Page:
Day 9 – 5/15 – VinaCapital-izing on What the City has to Offer

What a long day. While it wasn’t our earliest start time of the trip (we actually got to sleep in until 7:15!!), we had a more jam-packed, sweat-inducing schedule than any of our previous days. In the morning, we headed to UEF for our final lesson at the school. Today, we were told about the history Buddhism in Vietnam and we learned that at 8% of the population, it is the most highly practiced religion in the country. The lesson was surprisingly filled with a great deal of comic relief as our guest speaker continuously restated Buddhism’s emphasis on dukkha (sorrow) and the four noble truths with a modern flare.

Once we’d finished with our lesson, we took a trip to a local pagoda to experience the temple feeling firsthand. The bright, intricate artwork of the pagoda was fascinating to analyze, and I was impressed by the large Buddha statue as well. When we removed our shoes and entered, we had the chance to light incense and say a prayer for our families. While in the neighborhood, we also got to sightsee around the corner where the famous picture was taken of a Buddhist monk lighting himself on fire in protest of the war. Again, the statue was marvelously crafted, and the location paid tribute to his life and his cause.

For lunch, we went to a Vietnamese food court and were given a 200,000 dong card to spend (just under $10). Not to be wasteful, I spent 195,000 of the money, and subsequently ate two meals. In addition to my banana and peanut butter smoothie – which I was quite impressed by – I got to eat some good, old-fashioned steak and fries as well as spring rolls and spiced pork with noodles. I may have forgotten to take a picture before my meal, but I think the picture attached still conveys the sheer amount of food that I ate. As I have many other days, I enjoyed every aspect of my meal. While I anticipated fearing many of my meals here, I have come to look forward to trying everything (except shrimp – especially with heads).


In the afternoon, we had our second-to-last site visit of the trip. We had a visit with two strands of the same company – the VinaCapital Foundation and the VinaCapital group. Due to Vietnam’s low-income population and still developing technology, many poor families do not have access to medical care for children with life-threatening health issues. Through donor funding, the VinaCapital foundation helps provide services to these families and children. Their flagship program is Heartbeat Vietnam which last year was able to pay for 906 kids with congenital heart defects to get life-saving surgery. VinaCapital sources donations from global partners in addition to domestic, and they have received help with their Hearing Mission from US donors. The primary goal of the VinaCapital group is to raise money for and invest in the foundation. Despite the company’s best efforts, they still have a challenge ahead of them. Horribly, 40,000 rural Vietnamese children die every year because of a lack of health services. As we learned with many of our other site visits, the modern increase in development and urbanization has assisted local companies by increasing worker productivity among other things. For instance, with both II-VI Vietnam Co. – who we visited yesterday – and VinaCapital, employees have been hired from farming lands, and these employees are much more beneficial to the country in this professional setting.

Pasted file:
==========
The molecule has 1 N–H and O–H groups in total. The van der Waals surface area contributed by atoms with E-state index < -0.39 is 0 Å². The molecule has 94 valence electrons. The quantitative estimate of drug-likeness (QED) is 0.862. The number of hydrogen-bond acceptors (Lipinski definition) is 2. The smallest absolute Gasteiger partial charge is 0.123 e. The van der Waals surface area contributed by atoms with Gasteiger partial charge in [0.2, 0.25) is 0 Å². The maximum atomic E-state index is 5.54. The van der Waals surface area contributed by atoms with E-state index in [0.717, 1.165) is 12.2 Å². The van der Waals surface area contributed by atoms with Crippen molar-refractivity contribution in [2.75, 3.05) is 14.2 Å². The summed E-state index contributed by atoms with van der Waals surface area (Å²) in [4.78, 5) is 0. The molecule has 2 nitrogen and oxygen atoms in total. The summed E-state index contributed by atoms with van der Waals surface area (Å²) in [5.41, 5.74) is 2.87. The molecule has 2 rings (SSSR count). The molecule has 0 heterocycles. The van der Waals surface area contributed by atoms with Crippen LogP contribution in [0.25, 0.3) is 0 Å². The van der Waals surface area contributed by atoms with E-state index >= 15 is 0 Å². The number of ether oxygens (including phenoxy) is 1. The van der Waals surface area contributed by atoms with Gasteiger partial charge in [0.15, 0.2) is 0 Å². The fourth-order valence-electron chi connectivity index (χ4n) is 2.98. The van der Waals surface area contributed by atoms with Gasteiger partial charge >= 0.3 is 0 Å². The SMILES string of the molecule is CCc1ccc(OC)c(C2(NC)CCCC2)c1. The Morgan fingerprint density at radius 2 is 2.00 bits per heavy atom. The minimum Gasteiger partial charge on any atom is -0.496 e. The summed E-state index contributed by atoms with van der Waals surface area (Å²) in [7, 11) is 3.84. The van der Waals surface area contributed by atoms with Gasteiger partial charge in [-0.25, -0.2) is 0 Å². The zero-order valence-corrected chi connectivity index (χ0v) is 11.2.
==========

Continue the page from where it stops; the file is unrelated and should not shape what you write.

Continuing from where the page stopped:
As an interesting side note to our visit, one of the three employees who spoke to us about VinaCapital is a “Shark” on Shark Tank Vietnam. Everyone was shocked at that revelation. I was unaware that spin-offs of Shark Tank existed, but I may check this one out now.

Our last stop of the day was at the Bến Thành Market. As I wrote this post, I realized that I forgot to take any pictures in the market – that’s how overwhelming it was. The market is pure chaos. Stalls upon stalls of cheap knick-knacks, unique souvenirs, and knock-off jerseys, shoes, bags, and jewelry towered in every direction. With no more than a couple feet between any given “shop,” there was minimal space to move and the humidity was choking. The real challenge of the evening was bargaining with the shop owners – a common and necessary practice at Vietnamese markets. All prices are inflated, and confident buyers have the power to walk away with decent deals. My one challenging bargaining experience came with my largest purchase, a Vietnam soccer jersey. The list price of 400,000 told me I should try to pay no more than 200,000 (again, under $10). After requesting this price and receiving numerous offers from the owner, each slightly lower than the last, I had the price at 280,000, but I decided to walk away. As I left the range of the stall, he called, “250!” but I kept walking. Three steps later, he shouts, “Okay!” and I got my jersey for 200,000. Patience pays off. Honestly, I loved the bargaining experience, and if we had had more time I would’ve walked around the market for a good hour more.

All-in-all, it was a very successful day, and this evening the guys on the trip are going to be going out for a to-be-determined meal while the girls get their nails done. ‘Til tomorrow!

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